BALTIMORE (WJZ) — Maryland law could soon be lighting a path toward addiction recovery.
Lawmakers are considering a bill that would open opportunities to study ibogaine, a drug that interrupts opioid addictions.READ MORE: Bodies Of 2 Dead Children Discovered During Essex Traffic Stop, Police Say
Right now, addicts can only find ibogaine treatments in Mexico and Canada, but researchers believe it could solve a crisis right here in Maryland.
Not a cure for heroin addition, but a breakthrough weapon in the national battle against it.
Maryland legislators are weighing a bill that would open the door for a four year study of ibogaine as a treatment for drug abusers.
“Ibogaine is very effective in blocking the signs and symptoms of opiate withdrawal,” said ibogaine researcher Dr. Deborah Mash. “It diminishes drug craving and improves mood.”
Testifying at a committee hearing Tuesday, Dr. Mash — the leading expert on ibogaine — told legislators the psychedelic, natural drug re-wires the brain and interrupts the cycle of addiction.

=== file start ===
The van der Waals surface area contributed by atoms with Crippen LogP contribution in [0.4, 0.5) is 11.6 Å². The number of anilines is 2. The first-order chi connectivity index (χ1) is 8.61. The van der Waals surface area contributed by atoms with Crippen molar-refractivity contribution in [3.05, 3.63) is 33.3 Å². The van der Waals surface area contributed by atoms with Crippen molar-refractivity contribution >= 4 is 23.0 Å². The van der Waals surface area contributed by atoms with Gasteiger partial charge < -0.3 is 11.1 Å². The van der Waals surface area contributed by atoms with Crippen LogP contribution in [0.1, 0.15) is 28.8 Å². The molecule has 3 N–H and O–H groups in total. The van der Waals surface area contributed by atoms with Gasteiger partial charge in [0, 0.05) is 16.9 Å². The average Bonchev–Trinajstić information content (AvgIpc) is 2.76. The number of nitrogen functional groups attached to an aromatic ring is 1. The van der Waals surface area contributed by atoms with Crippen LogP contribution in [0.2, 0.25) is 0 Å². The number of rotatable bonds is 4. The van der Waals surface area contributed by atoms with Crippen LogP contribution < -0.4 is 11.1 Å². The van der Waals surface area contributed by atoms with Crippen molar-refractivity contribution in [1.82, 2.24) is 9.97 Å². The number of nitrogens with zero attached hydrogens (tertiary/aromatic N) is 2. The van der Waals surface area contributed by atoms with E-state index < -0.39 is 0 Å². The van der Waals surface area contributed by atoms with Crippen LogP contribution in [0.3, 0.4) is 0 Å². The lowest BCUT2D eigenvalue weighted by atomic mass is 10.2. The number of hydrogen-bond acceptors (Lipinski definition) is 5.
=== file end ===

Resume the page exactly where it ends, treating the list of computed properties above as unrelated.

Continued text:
In Maryland, heroin abuse has reached crisis levels. More than 2,000 people lost their lives to overdose in 2016 alone.READ MORE: WATCH LIVE: Biden To Announce Federal Worker Vaccine Requirement As Officials Struggle To Convince Unvaccinated Americans To Get The Shot
It’s the leading cause of death of young people nationwide.
“I don’t think we in Maryland need to stand by and allow our citizens to continue to potentially suffer when there may be a cure near at hand,” said Maryland Delegate Terri Hill.
If signed into law, Maryland would be the leader in fast tracking ibogaine, which has been used in other countries but banned in the U.S. for years.
This would possibly help the state get a grip on a crisis that’s killing thousands.
“Ibogaine offers people a true transition to sobriety. We need this. We need it today. We need to make a change and to help millions of people who are suffering,” Dr. Mash said.
Several other states have introduced similar bills, but sponsors are hoping traction in Maryland could lead the way for other states.
If passed, the state would select one or more medical centers to participate in the program.MORE NEWS: 26-Year-Old Maryland Woman Says She Killed 92-Year-Old Roommate Nancy Anne Frankel, Police Say